MCGUIRE: Well, it’s hard to say. I was concerned about several things a couple of years ago and remain concerned about them today but fortunately don’t see, as I said, any acceleration. I was concerned, for example, about an erosion of the modest gains we’ve made in race relations in this country. I think that, for example, there are no more liberals on crime. As you know, you can’t find them anymore. People are no longer willing to talk about the fact of unemployment and poor housing and maleducation of youngsters, especially in our minority communities when viewed against the serious violent crimes that are being committed. I don’t know if you saw, but recently in Detroit the mayor instituted a curfew and had very strong language for the kids, in which he said nothing justifies mugging an old woman, in effect, and taking her pocketbook. And that’s the feeling around the country I think. There’s a sense of frustration about how to address this issue. Is it rehabilitation work? Is it the family structure? Is this stuff developed in children in their very earliest stages, which allows them to act out violently against people when they hit 14, 15, 16 or 17? I, I think, will go to my grave believing that this is fundamentally in the broadest sense a moral issue. You can use law enforcement to control behavior and to coerce people to conform to certain social norms and standards. But if the overwhelming part of your community, or indeed a large percentage of your community violate the draft registration laws or the internal revenue laws by failing to file income tax returns, or begin to act out on the street in an antisocial context, law enforcement is very quickly overwhelmed unless you want to have a garrisoned state, unless you want to have a thousand cops in the city which I don’t think any of us want to see. But once the percentages of law-abiding and lawless begin to tip, then you start to get – you start to move toward anarchy, you start to move toward much broader lawlessness. And I think we’ve been moving in that direction.

HEFFNER: But doesn’t that tipping come to some extent, or may it not come, inevitably when one finds oneself in a position where the police are not capable any longer in terms of the demands upon them to enforce the law in the little things that make up the amenities of life? And then the scales begin to tip. You can get away with this, and then you can get away with a little more, and then a little further.

MCGUIRE: I agree with you. I would back up one step. I think there’s a deep-seated moral malaise in this country. I don’t think kids are taught what I call the Jiminy Cricket on their shoulder, a sense of values, a moral sense, a sense of the value of human life, respect for other people’s property. And I really do point to the breakdown of the institutions in this country post-World War II, church, the state, lack of respect for the government, difficulties in the school system, and a much more permissive environment than which kids in the 50s. Not the 50s, I was brought up in the 50s; it was still rather structured. The 60s and the 70s, a lot of our young people were brought up in those twenty years and it was basically as long as you don’t hurt somebody, what’s good for you, what makes you feel good; all these euphemisms for doing whatever you feel like doing. You can’t live in society with that kind of attitude and not expect people to like your gold chain so they take your gold chain, like your corvette so they take your corvette, see affluence on television so they feel they are entitled to it even though they’re not going to work for it. I think all of these things have resulted in an environment which basically contributed to the acting out. Then you had reduced numbers of cops because of fiscal crises in many of the cities and, to use a bad cliché, benign neglect on the streets of our cities where we didn’t enforce the law vigorously with respect to what we call quality of life violations; kids sitting in the parks and vandalizing the parks, hassling old people on the corners, smoking marijuana in public, drinking which I think has become an overwhelming problem in this society.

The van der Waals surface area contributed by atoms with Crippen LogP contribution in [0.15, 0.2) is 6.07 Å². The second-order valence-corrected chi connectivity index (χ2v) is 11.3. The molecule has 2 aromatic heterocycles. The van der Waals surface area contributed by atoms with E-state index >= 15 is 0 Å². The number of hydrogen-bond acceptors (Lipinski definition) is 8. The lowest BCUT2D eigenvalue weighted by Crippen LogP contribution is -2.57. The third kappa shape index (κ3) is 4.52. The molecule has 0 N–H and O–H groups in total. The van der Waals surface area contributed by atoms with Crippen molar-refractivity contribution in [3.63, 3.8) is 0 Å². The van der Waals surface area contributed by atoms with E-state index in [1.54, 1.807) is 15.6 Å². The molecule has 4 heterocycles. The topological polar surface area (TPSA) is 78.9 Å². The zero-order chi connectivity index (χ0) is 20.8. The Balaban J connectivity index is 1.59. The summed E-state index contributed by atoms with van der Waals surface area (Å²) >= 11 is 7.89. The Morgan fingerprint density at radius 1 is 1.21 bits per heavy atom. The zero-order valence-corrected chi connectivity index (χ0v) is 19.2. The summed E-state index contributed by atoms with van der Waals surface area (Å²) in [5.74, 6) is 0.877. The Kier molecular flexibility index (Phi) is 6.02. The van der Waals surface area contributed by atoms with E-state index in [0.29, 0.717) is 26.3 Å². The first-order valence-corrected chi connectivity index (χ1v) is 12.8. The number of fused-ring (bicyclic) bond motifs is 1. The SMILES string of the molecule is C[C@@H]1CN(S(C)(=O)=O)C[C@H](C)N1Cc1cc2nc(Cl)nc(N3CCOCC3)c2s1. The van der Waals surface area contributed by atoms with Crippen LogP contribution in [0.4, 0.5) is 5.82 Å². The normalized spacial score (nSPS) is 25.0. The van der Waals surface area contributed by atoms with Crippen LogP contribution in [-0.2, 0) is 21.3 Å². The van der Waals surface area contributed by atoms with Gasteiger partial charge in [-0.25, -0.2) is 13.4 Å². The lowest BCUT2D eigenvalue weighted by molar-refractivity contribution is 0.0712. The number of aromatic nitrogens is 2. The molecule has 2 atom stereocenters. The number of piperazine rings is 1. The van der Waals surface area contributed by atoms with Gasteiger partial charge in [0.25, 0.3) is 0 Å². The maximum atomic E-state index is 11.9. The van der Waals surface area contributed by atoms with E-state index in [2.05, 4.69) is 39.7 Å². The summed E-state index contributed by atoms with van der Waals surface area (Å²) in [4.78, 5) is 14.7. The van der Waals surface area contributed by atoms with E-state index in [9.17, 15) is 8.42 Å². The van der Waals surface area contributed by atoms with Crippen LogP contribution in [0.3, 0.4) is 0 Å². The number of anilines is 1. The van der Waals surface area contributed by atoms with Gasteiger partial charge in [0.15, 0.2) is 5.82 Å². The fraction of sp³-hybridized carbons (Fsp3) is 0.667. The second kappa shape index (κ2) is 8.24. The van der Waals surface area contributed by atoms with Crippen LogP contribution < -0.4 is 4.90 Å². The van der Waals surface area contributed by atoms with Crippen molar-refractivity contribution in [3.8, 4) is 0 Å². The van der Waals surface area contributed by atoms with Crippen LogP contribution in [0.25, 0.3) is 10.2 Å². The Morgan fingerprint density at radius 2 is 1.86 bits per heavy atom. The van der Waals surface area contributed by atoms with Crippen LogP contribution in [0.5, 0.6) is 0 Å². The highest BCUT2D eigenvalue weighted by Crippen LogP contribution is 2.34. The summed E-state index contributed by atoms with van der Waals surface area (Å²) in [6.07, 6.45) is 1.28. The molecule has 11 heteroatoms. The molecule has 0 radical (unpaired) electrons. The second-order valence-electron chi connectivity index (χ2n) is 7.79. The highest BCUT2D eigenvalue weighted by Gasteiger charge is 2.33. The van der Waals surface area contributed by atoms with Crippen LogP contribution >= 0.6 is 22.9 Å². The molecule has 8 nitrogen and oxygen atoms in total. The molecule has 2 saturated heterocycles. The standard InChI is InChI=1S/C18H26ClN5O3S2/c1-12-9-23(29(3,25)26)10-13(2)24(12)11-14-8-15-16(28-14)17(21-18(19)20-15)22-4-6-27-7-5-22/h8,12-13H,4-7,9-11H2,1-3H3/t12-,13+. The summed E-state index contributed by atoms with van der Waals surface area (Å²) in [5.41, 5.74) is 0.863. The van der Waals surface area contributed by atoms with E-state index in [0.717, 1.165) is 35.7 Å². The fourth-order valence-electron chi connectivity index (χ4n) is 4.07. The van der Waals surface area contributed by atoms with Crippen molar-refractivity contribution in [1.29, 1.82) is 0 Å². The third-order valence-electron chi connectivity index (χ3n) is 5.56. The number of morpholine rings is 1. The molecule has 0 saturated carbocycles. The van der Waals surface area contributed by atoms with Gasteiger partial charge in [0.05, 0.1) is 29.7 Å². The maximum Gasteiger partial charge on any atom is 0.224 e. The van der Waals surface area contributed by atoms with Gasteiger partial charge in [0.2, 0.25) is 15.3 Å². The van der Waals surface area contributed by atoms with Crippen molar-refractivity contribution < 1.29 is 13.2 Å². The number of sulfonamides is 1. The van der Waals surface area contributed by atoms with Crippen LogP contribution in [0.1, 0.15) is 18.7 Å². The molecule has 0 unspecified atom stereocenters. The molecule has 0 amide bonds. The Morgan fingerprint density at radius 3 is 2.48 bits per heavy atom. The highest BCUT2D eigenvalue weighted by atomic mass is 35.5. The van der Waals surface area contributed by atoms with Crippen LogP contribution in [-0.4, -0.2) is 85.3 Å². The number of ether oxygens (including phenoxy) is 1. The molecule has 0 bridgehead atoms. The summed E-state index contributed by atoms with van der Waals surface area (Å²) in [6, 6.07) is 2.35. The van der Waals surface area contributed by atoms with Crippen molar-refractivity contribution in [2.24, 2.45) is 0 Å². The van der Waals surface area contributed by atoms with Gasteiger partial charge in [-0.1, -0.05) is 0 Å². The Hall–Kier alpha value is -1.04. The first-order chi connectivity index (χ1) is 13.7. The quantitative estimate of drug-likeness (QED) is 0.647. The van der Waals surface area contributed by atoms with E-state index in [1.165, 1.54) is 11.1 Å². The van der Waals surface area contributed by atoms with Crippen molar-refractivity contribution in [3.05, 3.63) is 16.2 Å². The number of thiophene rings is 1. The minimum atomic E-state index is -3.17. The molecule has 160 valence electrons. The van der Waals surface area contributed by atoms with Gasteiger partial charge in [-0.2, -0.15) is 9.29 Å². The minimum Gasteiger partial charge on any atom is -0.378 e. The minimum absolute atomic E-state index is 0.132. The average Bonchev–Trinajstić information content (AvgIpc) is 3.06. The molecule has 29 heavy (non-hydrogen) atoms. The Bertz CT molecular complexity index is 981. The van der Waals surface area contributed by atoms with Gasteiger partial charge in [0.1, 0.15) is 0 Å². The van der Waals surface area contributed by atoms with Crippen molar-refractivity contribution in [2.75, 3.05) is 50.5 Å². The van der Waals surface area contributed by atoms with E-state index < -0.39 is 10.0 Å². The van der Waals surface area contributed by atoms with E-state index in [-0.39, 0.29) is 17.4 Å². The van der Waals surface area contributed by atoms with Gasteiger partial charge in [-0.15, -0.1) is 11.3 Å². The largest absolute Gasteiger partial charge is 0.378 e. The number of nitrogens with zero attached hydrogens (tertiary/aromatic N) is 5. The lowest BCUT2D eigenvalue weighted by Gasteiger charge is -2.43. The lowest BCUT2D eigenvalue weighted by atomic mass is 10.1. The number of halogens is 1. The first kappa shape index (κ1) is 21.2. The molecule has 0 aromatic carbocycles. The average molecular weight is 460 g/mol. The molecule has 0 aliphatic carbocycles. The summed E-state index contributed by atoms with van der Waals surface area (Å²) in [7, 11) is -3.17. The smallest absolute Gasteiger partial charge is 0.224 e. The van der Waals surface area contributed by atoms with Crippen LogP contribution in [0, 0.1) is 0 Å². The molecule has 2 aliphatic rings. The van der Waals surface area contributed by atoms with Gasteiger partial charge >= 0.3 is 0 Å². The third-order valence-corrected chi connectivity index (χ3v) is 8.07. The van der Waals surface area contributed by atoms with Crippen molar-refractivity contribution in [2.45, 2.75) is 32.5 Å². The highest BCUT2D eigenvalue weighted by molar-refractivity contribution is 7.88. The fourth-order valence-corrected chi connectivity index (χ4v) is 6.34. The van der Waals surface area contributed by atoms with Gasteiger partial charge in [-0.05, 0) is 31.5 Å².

And what we did for five and six and ten years is to say we can’t really deal with this so let’s make believe it’s not happening, or let’s make believe it’s not criminal, or let’s make believe it’s not affecting our society. The genie comes out of the bottle and now you try to put it back in again and it’s almost impossible. People look at you like you’re crazy when you start to enforce traffic regulations against running red lights, stop signs, drunk driving, low level narcotics sales. And it becomes an institutionalized part of you societal structure which I think is very uncertain, unfair, whatever you want to call it.

HEFFNER: But it sounds to me as though you’re saying we’ve begun that process of trying to put the genie back in the bottle.